24 May 2012 09:52 [Source: ICIS news]
DOHA (ICIS)--Indian potash fertilizer companies are in no rush to pick up a stake in new Canadian players, due to concerns it is too early to determine the long-term viability of the projects, an official from a major Indian importer told ICIS late on Wednesday.
Speaking from the sidelines of the International Fertilizer Association (IFA) conference, the official said: “What will be the product mix for the company? There is not clarity yet on that [product mix]. Is the management in for the long term or are they just interested to sell out at an early stage. These are our concerns.”
Indian companies have held discussions with new players in the potash sector – such as Allana Potash, Karnalyte Resources, Western Potash and Encanto Potash Corp – to pick up a 5–10% stake in these firms, several sources confirmed.
Indian fertilizer producer IPL was in talks with Allana Potash for a possible stake purchase, while Karnalyte Resources is believed to have held discussions with Gujarat State Fertilizers. The Canadian companies are likely to conclude their feasibility studies by the end of the year, and have been in talks with Indian, Chinese and Western investors for fundraising.
“We are looking at long term investments only, and right now we are not convinced about the long-term viability of these projects for us,” the Indian importer source added.
India is trying to secure assured supplies of potash, since the country is entirely dependent on imports to meet its needs. Last year the nation imported 6m tonnes of potash. Contracts for the current fiscal year 2012–2013 have not been signed yet because of a deadlock between global suppliers and Indian importers over prices.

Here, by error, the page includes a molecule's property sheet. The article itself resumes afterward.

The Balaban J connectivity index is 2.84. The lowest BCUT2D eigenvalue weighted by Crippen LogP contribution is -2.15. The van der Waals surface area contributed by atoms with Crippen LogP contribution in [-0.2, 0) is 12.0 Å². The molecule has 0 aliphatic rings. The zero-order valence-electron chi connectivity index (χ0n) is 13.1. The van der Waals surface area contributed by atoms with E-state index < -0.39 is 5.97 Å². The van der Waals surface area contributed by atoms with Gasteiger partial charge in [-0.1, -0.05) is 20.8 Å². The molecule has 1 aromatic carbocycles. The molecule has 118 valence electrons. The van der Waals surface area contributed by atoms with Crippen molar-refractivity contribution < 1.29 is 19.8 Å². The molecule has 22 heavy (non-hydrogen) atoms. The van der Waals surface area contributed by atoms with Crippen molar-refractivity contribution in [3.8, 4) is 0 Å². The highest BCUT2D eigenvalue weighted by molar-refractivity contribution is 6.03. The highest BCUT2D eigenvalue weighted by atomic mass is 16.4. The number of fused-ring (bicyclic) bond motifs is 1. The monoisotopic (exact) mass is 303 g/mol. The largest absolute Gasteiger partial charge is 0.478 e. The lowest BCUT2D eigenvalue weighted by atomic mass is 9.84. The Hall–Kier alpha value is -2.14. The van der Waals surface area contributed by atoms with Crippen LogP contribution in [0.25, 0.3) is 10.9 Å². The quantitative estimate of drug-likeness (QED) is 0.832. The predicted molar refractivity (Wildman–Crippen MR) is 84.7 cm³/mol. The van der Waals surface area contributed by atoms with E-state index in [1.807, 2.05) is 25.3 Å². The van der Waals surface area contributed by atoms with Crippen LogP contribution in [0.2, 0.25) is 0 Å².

The country has been scouting for a possible stake purchase or a long-term supply contract from overseas potash producers for years, but its efforts have met with little success.
The Indian government had been in talks with Belarus in 2011 to buy a 20% stake in potash producer Belaruskali. However, differences over the valuation of the deal stalled negotiations. The Belarusian government valued the company at over $30bn (€24bn), which the Indian government was not ready to pay.
It is not yet clear what the next course of action will be for Indian companies. For now, the nation will continue to be dependent on imports to meet its potash fertilizer requirements – at least for the next few years.
The IFA conference ran from 20–23 May in Doha, Qatar.
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